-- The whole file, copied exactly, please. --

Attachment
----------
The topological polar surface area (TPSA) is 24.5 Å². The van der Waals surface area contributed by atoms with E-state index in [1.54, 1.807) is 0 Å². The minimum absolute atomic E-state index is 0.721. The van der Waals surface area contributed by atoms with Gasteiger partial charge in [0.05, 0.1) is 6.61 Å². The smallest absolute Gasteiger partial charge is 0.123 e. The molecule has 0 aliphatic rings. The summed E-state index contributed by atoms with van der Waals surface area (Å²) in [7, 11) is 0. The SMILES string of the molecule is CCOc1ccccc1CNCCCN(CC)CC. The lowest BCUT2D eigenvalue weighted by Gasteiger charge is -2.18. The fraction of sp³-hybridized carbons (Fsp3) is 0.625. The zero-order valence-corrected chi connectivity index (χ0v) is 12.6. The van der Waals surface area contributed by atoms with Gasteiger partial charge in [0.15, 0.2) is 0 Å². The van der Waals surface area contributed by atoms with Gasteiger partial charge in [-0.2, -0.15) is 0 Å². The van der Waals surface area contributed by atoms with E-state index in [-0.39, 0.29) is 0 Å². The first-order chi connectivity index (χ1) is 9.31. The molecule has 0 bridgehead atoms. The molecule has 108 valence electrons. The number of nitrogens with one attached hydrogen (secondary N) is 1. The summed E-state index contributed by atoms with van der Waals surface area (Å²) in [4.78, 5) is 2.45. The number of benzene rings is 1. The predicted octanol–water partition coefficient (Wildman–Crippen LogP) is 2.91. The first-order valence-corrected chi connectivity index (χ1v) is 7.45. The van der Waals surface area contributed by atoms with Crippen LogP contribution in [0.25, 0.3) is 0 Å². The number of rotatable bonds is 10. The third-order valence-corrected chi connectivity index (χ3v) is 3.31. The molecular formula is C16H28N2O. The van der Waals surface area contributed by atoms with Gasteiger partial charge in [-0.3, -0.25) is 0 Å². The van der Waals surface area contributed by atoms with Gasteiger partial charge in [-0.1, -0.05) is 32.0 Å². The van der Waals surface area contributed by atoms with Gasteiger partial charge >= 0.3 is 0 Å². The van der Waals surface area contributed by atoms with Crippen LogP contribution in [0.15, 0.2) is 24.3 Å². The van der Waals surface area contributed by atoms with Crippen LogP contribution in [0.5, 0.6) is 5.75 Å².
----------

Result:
The topological polar surface area (TPSA) is 24.5 Å². The van der Waals surface area contributed by atoms with E-state index in [1.54, 1.807) is 0 Å². The minimum absolute atomic E-state index is 0.721. The van der Waals surface area contributed by atoms with Gasteiger partial charge in [0.05, 0.1) is 6.61 Å². The smallest absolute Gasteiger partial charge is 0.123 e. The molecule has 0 aliphatic rings. The summed E-state index contributed by atoms with van der Waals surface area (Å²) in [7, 11) is 0. The SMILES string of the molecule is CCOc1ccccc1CNCCCN(CC)CC. The lowest BCUT2D eigenvalue weighted by Gasteiger charge is -2.18. The fraction of sp³-hybridized carbons (Fsp3) is 0.625. The zero-order valence-corrected chi connectivity index (χ0v) is 12.6. The van der Waals surface area contributed by atoms with Gasteiger partial charge in [0.15, 0.2) is 0 Å². The van der Waals surface area contributed by atoms with Gasteiger partial charge in [-0.2, -0.15) is 0 Å². The van der Waals surface area contributed by atoms with E-state index in [-0.39, 0.29) is 0 Å². The first-order chi connectivity index (χ1) is 9.31. The molecule has 0 bridgehead atoms. The molecule has 108 valence electrons. The number of nitrogens with one attached hydrogen (secondary N) is 1. The summed E-state index contributed by atoms with van der Waals surface area (Å²) in [4.78, 5) is 2.45. The number of benzene rings is 1. The predicted octanol–water partition coefficient (Wildman–Crippen LogP) is 2.91. The first-order valence-corrected chi connectivity index (χ1v) is 7.45. The van der Waals surface area contributed by atoms with Crippen LogP contribution in [0.25, 0.3) is 0 Å². The number of rotatable bonds is 10. The third-order valence-corrected chi connectivity index (χ3v) is 3.31. The molecular formula is C16H28N2O. The van der Waals surface area contributed by atoms with Gasteiger partial charge in [-0.3, -0.25) is 0 Å². The van der Waals surface area contributed by atoms with Gasteiger partial charge in [-0.1, -0.05) is 32.0 Å². The van der Waals surface area contributed by atoms with Gasteiger partial charge >= 0.3 is 0 Å². The van der Waals surface area contributed by atoms with Crippen LogP contribution in [0.15, 0.2) is 24.3 Å². The van der Waals surface area contributed by atoms with Crippen LogP contribution in [0.5, 0.6) is 5.75 Å².